Around the time I was wandering the hall of DWA's Lakeside building today, Jeffrey Katzenberg was on the phone about DreamWorks Animation's March movie release in three dimensions:
QUESTION: Do you think you're going to be able to hold onto the majority of your 3-D screens post the release of "Clash of the Titans?"
RESPONSE: So, on the 3-D screens issue, again I think ultimately it becomes the playability of the movies. We will have a very, very strong 3-D platform, to launch "Dragons" on. In particular, we have an exclusive arrangement for the vast majority of Imax screens. The only ones that are excluded are some of the ones that are in the educational market. And so, that platform is exclusive to us for a six-week run ...
How to Train Your Dragon will have a big opening if staffers opinions of the movie are right, because most people I've talked to really like the picture.
I guess we'll have to wait and see.
But Dragon is done. The focus of the board artists, animators, layout artists and surfacers I talked to today is now elsewhere.
"We're well into Kung Fu Panda: the Kaboom of Doom. We've got five sequences in work. There's still way more to do than we've already done, but it's moving right along ..."
I got a look at footage for DWA's Fall release Megamind, and the stuff looks good. Funny characters and attitudes abound. (Sadly, I didn't see enough to know how the picture fits together, so don't ask.) The animator who showed me said: "I think this feature is going to surprise people. It's witty and has lots of funny sequences and bits."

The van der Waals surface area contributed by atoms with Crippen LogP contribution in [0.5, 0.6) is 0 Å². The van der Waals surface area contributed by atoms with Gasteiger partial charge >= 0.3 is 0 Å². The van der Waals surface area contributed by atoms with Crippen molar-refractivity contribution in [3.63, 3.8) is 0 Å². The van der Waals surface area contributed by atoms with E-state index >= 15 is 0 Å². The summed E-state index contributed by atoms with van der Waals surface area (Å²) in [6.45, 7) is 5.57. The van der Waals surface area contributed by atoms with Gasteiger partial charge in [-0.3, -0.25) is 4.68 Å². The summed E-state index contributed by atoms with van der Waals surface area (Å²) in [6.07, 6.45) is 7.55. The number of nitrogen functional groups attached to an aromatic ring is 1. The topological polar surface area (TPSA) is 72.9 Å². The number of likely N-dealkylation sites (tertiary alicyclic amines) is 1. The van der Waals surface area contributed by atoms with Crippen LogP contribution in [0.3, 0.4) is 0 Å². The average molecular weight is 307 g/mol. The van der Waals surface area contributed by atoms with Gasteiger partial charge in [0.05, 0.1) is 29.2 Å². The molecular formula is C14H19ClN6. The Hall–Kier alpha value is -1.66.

And a Puss in Boots story artist says story development has been robus. So robust that it's jumped ahead of another picture, coming out in 2011.
But don't think everybody is 100% satisfied. A development guy crabbed how the company needs more projects in work to keep the production pipeline filled. "There's a lot of movies going on here, but I think there should be more small teams taking properties the company owns, that are just sitting around, and seeing what they can do with them. Just throw up an outline board and see if it works. If it doesn't, move on to the next. If we're going to get up to three pictures a year and stay there, we're going to need more development."
But most aren't complaining. As a long-time employee said as I was walking out: "For me, there's always a picture to jump onto, always some kind of work. I like knowing I've got a job to come to."
Add On: DreamWorks Animation, in case you were wondering, had a pretty okay fourth quarter, business-wise:
... Reporting its fourth-quarter income for the fiscal year ending December 31, 2009, DreamWorks reported full-year revenue of $725.2 million and a profit of $151 million – up 12 percent and 10 percent respectively – driven by films including “Monsters vs. Aliens.” The company beat fourth quarter revenue forecast with $194.2 million. ...